With buy-to-let mortgages at a ten-year high and interest rates at a record low, it’s hardly surprising people are continuing to invest in property and the buy-to-let market in the UK is hailed as booming.

Progressive Property’s Mark Homer provided his thoughts on the so-called ‘buy-to-let boom’.

“As a natural consequence of the UK banking industry continuing to repair itself in the 10 years since the credit crunch most have got their balance sheets back into shape and are meeting the regulators capital adequacy ratios. This coupled with relatively benign implement backdrop has culminated in lenders making strong profits from Buy to Let hence they are focussed on this sector.

“As the number of buy to let landlords is set to decrease due to new taxation and regulatory controls lenders are needing to become increasingly innovative resulting in an increased product range, hence buy to let mortgages are now at a 10 year high.”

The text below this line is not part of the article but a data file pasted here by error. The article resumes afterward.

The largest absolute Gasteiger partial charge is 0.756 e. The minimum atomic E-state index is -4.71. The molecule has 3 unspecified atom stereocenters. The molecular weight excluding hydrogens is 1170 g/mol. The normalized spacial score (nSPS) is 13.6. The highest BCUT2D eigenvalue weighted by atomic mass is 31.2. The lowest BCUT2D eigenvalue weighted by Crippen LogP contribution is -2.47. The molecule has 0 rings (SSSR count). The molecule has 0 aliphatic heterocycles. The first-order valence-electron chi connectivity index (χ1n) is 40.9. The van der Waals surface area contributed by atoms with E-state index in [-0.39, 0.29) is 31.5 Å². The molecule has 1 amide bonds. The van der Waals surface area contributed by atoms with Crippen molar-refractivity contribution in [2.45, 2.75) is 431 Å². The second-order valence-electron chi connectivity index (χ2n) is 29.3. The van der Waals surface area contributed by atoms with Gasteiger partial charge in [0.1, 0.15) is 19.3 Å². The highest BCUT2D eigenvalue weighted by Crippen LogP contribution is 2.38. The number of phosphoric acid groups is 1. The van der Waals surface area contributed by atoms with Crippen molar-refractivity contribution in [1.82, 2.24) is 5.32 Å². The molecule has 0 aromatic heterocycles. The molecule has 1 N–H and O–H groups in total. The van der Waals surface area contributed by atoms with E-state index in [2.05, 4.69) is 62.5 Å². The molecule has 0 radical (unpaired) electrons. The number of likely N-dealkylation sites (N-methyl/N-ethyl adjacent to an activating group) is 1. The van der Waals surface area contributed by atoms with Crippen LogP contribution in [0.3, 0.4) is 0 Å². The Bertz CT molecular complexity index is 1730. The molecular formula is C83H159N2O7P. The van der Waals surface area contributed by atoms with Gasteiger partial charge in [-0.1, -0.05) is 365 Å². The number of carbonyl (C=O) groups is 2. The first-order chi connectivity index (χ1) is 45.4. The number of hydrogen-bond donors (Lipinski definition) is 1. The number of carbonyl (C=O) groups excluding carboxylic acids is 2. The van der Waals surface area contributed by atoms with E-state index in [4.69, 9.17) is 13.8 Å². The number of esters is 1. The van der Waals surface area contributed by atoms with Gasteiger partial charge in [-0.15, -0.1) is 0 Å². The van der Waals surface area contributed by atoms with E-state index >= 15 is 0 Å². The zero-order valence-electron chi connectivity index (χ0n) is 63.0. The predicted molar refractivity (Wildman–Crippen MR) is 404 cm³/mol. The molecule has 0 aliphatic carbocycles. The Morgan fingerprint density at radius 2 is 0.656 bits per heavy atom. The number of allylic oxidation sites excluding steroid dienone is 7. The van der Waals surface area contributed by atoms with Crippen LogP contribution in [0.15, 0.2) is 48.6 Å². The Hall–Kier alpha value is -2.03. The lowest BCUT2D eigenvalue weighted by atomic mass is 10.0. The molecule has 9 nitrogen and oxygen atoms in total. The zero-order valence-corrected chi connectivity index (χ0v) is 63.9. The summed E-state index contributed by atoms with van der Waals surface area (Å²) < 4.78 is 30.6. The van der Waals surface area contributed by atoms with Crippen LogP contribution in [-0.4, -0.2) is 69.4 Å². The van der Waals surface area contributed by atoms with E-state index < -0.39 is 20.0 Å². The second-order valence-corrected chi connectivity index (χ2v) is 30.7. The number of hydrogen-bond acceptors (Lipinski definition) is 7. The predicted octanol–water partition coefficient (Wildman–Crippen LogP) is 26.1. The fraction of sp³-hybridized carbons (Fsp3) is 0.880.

Fairview Estates’ Aaron Cambden also commented on the so-called buy to let boom in Britain, despite the dramatic changes being brought in on how landlords can claim tax relief.

“I think that the reason for this ten-year high is due to the boom and the bottom then falling out of the market. I wouldn’t say that the borrowing was close to where it was before the boom currently.

“If you look at the stats: 2007 – £45 Billion Buy to let Borrowing. Below £10 Billion 2009. Estimated £35 Billion in 2017. Estimated £33 Billion 2018,” said Cambden.

How will the property market shape up this month? What will be the ups and the downs? How will the Autumn Budget implicate the market? Agent Wow will provide some expert insight into some of the most pressing property issues…

About the author

Gabrielle Pickard

Gabrielle Pickard

Gabrielle brings more than a decade’s writing and editing experience, having been creating and editing high quality content for a wide range of publications in the property sector, reporting about the latest trends, news and developments in this fast-paced industry that doesn’t stand still for a second.